Mosses and Liverworts of Millersville

MaLoM! LaMoM?  MoMill?  BryoMill?

OK.  It needs a better name, but the project has started.

In order to learn the local mosses and liverworts, I have collected and am collecting bryophytes from around campus.  For example, one Saturday this past Fall we collected 10 bryophytes at the Millersville University Preserve.  Once I have identified them, I will document them here on my blog as well as upload the information to Nature Atlas, our home-grown species-mapping tool.

In my past work, I have focused on population dynamics of liverworts.  I think I want to move forward with a community-focused research project.  But even if I focus on the population dynamics of one or two species, this will help me figure out which species.

So far, I have observed Entodon sp., Hypnum sp., Leucobryum sp., and Orthotrichum sp.  And those are just the ones off the top of my head.

-Dr. Stieha

Every oak tree begins with an acorn.

Or poison ivy with a berry.

Or Marchantia with a gemma or a spore.

I’m planted.

The Stieha Lab of Plant Ecology has started at Millersville University, both in the sense that I have arrived and that the semester has started.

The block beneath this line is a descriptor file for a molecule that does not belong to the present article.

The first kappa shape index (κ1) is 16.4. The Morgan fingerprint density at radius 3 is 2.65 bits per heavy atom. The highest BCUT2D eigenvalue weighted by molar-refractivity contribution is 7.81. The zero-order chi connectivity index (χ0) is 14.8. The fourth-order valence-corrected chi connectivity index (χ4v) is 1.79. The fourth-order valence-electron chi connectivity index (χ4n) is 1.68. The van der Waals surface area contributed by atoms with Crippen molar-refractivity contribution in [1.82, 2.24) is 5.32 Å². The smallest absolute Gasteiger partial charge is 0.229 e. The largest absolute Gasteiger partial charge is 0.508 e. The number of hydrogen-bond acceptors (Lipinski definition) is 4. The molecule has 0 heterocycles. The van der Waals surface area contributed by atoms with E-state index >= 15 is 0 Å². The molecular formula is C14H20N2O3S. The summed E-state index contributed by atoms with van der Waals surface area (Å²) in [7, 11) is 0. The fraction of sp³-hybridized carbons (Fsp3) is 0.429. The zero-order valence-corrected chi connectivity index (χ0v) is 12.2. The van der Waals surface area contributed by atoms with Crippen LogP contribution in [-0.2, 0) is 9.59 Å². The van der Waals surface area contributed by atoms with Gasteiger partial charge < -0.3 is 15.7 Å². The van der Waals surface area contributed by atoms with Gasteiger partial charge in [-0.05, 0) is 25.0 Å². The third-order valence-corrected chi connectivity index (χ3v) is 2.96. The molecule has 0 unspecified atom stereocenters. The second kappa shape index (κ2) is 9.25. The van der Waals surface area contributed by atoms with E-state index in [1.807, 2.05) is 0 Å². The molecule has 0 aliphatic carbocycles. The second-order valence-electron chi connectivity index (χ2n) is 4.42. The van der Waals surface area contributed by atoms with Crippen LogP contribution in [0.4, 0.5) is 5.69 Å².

I have four classes that I am teaching this semester:

(1) Non-majors biology and (2) associated laboratory, where my focus is the importance of biology to us, because we are biology;

(3) Botany laboratory, where students will realize that plants are cool(er than animals!); and

(4) Population and Community Ecology, where the students will develop a sense of pop and comm at the conceptual level and also at the local, sense-of-place level.

For research this semester, I will be

(1) determining plant responses to damage across a range of varieties in a yet-to-be-determined agricultural crop and

(2) looking for local systems to begin studying long-term population dynamics.  There’s a nice stream on campus, and I see it has Lunularia cruciata, a thalloid liverwort known for its half-moon gemma cups.

I am using this semester to merge my teaching and research.  For example, working with the students in Population and Community Ecology will get me working with the local systems.

Here’s to the start.

-Dr. Stieha